Yesterday, the Yurok Tribal Police Department, in coordination with the Yurok Tribe’s Incident Command team and Public Health Officer, delivered a cease and desist letter advising the owners of the Log Cabin Diner to immediately discontinue a dine-in service.
“We informed the diner owners that they must take the sit-down option off the menu. The letter is one of multiple actions we have taken to prevent this establishment from putting the health and safety of our people in jeopardy,” said Joseph L. James, the Chairman of the Yurok Tribe. “Now, it’s up to them to do the right thing.”
The Log Cabin Diner, located on the Yurok Reservation, began operating a sit-down service on Saturday, May 2. On the same day, the Yurok Tribal Police Department informed the owners that the service was a violation of the Tribe’s reservation closure order and they must expediently eliminate the sit-down option. Today’s cease and desist letter included a description of the penalties for noncompliance. The issuance of the warning and the letter are meant to give the owners an opportunity to voluntarily comply with Tribal laws and orders before penalties are imposed.
“We will go to any length when the health of our people is at stake,” Chairman James said.
The Del Norte County Public Health Officer also sent a letter to the diner owners. “I regret to inform you that unless you close the dining-in portion of your restaurant business again, you are in violation of Health and Safety Code 120275,” wrote Dr. Warren Rehwaldt MD, who noted the daily fines that will be levied by the county. He also stated the owners’ inaction may constitute “a public nuisance as it endangers the health and safety of the public.”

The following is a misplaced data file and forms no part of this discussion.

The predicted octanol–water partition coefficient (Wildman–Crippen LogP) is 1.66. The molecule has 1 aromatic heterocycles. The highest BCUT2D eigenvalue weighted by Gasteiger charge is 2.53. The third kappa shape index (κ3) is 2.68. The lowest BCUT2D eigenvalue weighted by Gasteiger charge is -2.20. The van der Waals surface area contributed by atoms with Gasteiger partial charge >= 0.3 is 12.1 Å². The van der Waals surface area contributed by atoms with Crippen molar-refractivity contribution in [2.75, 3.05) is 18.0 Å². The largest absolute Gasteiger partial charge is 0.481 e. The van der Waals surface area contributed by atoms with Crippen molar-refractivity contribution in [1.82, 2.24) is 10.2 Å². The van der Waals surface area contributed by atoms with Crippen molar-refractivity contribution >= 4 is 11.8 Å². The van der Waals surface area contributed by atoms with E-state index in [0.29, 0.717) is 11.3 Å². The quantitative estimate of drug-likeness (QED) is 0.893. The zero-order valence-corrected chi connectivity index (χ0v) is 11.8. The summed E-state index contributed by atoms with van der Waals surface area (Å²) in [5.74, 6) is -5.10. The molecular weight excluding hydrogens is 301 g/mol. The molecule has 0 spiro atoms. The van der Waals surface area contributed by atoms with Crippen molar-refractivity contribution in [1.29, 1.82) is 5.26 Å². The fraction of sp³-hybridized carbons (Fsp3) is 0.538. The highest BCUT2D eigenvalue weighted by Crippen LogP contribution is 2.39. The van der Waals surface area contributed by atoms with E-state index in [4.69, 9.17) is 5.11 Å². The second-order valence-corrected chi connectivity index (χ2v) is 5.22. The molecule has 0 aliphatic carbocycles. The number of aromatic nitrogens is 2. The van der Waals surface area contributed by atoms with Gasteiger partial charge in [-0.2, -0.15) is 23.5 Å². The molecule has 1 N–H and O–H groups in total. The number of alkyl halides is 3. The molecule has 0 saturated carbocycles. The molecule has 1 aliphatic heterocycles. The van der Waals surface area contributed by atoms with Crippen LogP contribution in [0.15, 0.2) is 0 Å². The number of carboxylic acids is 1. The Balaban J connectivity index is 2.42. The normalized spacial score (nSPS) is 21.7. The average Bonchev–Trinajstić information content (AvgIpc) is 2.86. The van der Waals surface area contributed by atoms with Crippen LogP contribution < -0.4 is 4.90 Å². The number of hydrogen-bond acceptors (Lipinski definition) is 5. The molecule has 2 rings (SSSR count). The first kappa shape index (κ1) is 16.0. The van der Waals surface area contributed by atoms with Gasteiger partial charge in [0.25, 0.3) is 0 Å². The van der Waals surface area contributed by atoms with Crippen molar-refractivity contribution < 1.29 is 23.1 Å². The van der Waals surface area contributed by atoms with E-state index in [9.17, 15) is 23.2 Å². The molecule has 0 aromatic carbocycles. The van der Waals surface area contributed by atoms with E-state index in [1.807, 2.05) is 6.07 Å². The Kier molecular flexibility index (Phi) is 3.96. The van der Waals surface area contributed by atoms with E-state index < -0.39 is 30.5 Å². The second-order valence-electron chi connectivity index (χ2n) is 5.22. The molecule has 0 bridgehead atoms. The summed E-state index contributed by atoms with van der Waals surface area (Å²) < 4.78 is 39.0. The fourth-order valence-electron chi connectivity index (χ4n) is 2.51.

Contrary to the county public health officer’s advisement, a member of the Del Norte County Board of Supervisors attempted to use the diner’s opening of the sit-down service to make a political point. Last Saturday, Roger Gitlin, who represents the first district on the Del Norte County Board of Supervisors, published a Facebook post encouraging people to take part in the sit-in service at the Log Cabin Diner, despite a standing reservation closure order. The April 6 closure order was primarily put in place provide an extra layer of protection for the numerous Tribal elders who reside on the reservation and are the cherished caretakers of the Tribe’s cultural knowledge.
“Seeing a sitting supervisor publicly encourage people to disregard Tribal law is disconcerting, especially during a crisis,” Chairman James said. “We are disappointed in Mr. Gitlin’s apparent decision to politicize a threat to the safety of our most vulnerable citizens. It is shameful.”
Since March 13, when the Yurok Tribal Council issued an emergency declaration in response to the global COVID-19 pandemic, the Yurok Incident Command team has been working seven days a week to prevent the spread of the illness. The Tribe has proactively put in place a series of measures to protect the community during the crisis.
A complement to the closure order, the Tribe instituted a shelter-in-place order and a curfew. To help the most coronavirus-susceptible residents stay home, the Tribe is delivering emergency food and supply boxes every week to nearly 500 tribal citizens in Del Norte, Humboldt and Trinity Counties. Nearly all of the Tribe’s social services remain accessible to those in need. Many of these much-needed services benefit both tribal and non-tribal citizens. The Tribe has temporarily ceased operations at the Redwood Hotel and Casino, the Klamath Jet Boat Tours as well as the other non-essential businesses to prevent the spread of the coronavirus.
Operations at the Tribe’s fuel marts have been significantly altered based on tribal, state and federal safety recommendations. The Pem-mey and Pek-Tah Fuel Marts are presently closed to the public and patrons are not allowed to pump gas. Staff are providing this service, while wearing face coverings and gloves. The employees are also taking grocery orders and facilitating a curbside delivery service.